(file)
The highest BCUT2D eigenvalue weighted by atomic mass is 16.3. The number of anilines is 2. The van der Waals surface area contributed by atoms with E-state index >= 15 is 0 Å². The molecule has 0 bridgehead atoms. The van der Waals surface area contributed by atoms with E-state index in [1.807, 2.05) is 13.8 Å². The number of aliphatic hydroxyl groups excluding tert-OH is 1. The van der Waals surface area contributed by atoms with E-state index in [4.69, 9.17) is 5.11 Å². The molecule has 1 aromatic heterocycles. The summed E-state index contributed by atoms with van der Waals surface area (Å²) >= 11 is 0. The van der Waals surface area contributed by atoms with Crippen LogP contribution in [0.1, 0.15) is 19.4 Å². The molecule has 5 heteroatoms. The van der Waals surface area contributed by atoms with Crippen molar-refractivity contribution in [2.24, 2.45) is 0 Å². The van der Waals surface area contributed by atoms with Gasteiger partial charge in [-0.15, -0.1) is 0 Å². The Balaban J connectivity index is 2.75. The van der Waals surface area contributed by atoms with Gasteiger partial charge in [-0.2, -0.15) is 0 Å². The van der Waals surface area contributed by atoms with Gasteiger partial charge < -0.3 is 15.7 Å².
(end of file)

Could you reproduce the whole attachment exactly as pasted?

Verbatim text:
The highest BCUT2D eigenvalue weighted by atomic mass is 16.3. The number of anilines is 2. The van der Waals surface area contributed by atoms with E-state index >= 15 is 0 Å². The molecule has 0 bridgehead atoms. The van der Waals surface area contributed by atoms with E-state index in [1.807, 2.05) is 13.8 Å². The number of aliphatic hydroxyl groups excluding tert-OH is 1. The van der Waals surface area contributed by atoms with E-state index in [4.69, 9.17) is 5.11 Å². The molecule has 1 aromatic heterocycles. The summed E-state index contributed by atoms with van der Waals surface area (Å²) >= 11 is 0. The van der Waals surface area contributed by atoms with Crippen LogP contribution in [0.1, 0.15) is 19.4 Å². The molecule has 5 heteroatoms. The van der Waals surface area contributed by atoms with Crippen molar-refractivity contribution in [2.24, 2.45) is 0 Å². The van der Waals surface area contributed by atoms with Gasteiger partial charge in [-0.15, -0.1) is 0 Å². The Balaban J connectivity index is 2.75. The van der Waals surface area contributed by atoms with Gasteiger partial charge in [-0.2, -0.15) is 0 Å². The van der Waals surface area contributed by atoms with Gasteiger partial charge < -0.3 is 15.7 Å².